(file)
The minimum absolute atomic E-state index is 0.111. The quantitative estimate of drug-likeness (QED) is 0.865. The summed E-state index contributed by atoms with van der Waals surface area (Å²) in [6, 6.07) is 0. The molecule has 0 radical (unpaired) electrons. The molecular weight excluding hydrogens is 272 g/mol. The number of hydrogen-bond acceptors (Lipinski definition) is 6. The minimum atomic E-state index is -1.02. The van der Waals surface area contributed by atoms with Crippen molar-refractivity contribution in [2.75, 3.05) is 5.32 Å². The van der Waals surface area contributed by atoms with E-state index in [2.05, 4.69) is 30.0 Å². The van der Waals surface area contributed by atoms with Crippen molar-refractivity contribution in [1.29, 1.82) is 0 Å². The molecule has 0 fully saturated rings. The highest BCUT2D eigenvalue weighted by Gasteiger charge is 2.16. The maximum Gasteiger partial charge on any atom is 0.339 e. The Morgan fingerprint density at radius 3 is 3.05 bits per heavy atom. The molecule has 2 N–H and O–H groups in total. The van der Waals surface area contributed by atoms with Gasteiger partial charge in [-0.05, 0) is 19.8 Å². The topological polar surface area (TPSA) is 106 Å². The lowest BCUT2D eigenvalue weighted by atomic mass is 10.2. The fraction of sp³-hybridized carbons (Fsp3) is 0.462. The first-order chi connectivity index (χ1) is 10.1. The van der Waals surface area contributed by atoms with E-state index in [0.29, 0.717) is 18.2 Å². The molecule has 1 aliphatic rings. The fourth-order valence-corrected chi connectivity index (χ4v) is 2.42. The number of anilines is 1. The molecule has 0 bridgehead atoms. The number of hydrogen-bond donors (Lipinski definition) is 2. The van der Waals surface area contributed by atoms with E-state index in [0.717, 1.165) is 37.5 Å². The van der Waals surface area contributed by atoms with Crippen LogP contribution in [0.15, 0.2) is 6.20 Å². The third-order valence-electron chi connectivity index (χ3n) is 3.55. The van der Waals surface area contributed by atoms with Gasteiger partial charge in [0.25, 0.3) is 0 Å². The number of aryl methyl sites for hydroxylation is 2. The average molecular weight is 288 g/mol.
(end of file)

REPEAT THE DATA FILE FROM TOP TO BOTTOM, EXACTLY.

The minimum absolute atomic E-state index is 0.111. The quantitative estimate of drug-likeness (QED) is 0.865. The summed E-state index contributed by atoms with van der Waals surface area (Å²) in [6, 6.07) is 0. The molecule has 0 radical (unpaired) electrons. The molecular weight excluding hydrogens is 272 g/mol. The number of hydrogen-bond acceptors (Lipinski definition) is 6. The minimum atomic E-state index is -1.02. The van der Waals surface area contributed by atoms with Crippen molar-refractivity contribution in [2.75, 3.05) is 5.32 Å². The van der Waals surface area contributed by atoms with E-state index in [2.05, 4.69) is 30.0 Å². The van der Waals surface area contributed by atoms with Crippen molar-refractivity contribution in [1.29, 1.82) is 0 Å². The molecule has 0 fully saturated rings. The highest BCUT2D eigenvalue weighted by Gasteiger charge is 2.16. The maximum Gasteiger partial charge on any atom is 0.339 e. The Morgan fingerprint density at radius 3 is 3.05 bits per heavy atom. The molecule has 2 N–H and O–H groups in total. The van der Waals surface area contributed by atoms with Gasteiger partial charge in [-0.05, 0) is 19.8 Å². The topological polar surface area (TPSA) is 106 Å². The lowest BCUT2D eigenvalue weighted by atomic mass is 10.2. The fraction of sp³-hybridized carbons (Fsp3) is 0.462. The first-order chi connectivity index (χ1) is 10.1. The van der Waals surface area contributed by atoms with E-state index in [0.29, 0.717) is 18.2 Å². The molecule has 1 aliphatic rings. The fourth-order valence-corrected chi connectivity index (χ4v) is 2.42. The number of anilines is 1. The molecule has 0 bridgehead atoms. The number of hydrogen-bond donors (Lipinski definition) is 2. The van der Waals surface area contributed by atoms with E-state index in [0.717, 1.165) is 37.5 Å². The van der Waals surface area contributed by atoms with Crippen LogP contribution in [0.15, 0.2) is 6.20 Å². The third-order valence-electron chi connectivity index (χ3n) is 3.55. The van der Waals surface area contributed by atoms with Gasteiger partial charge in [0.25, 0.3) is 0 Å². The number of aryl methyl sites for hydroxylation is 2. The average molecular weight is 288 g/mol.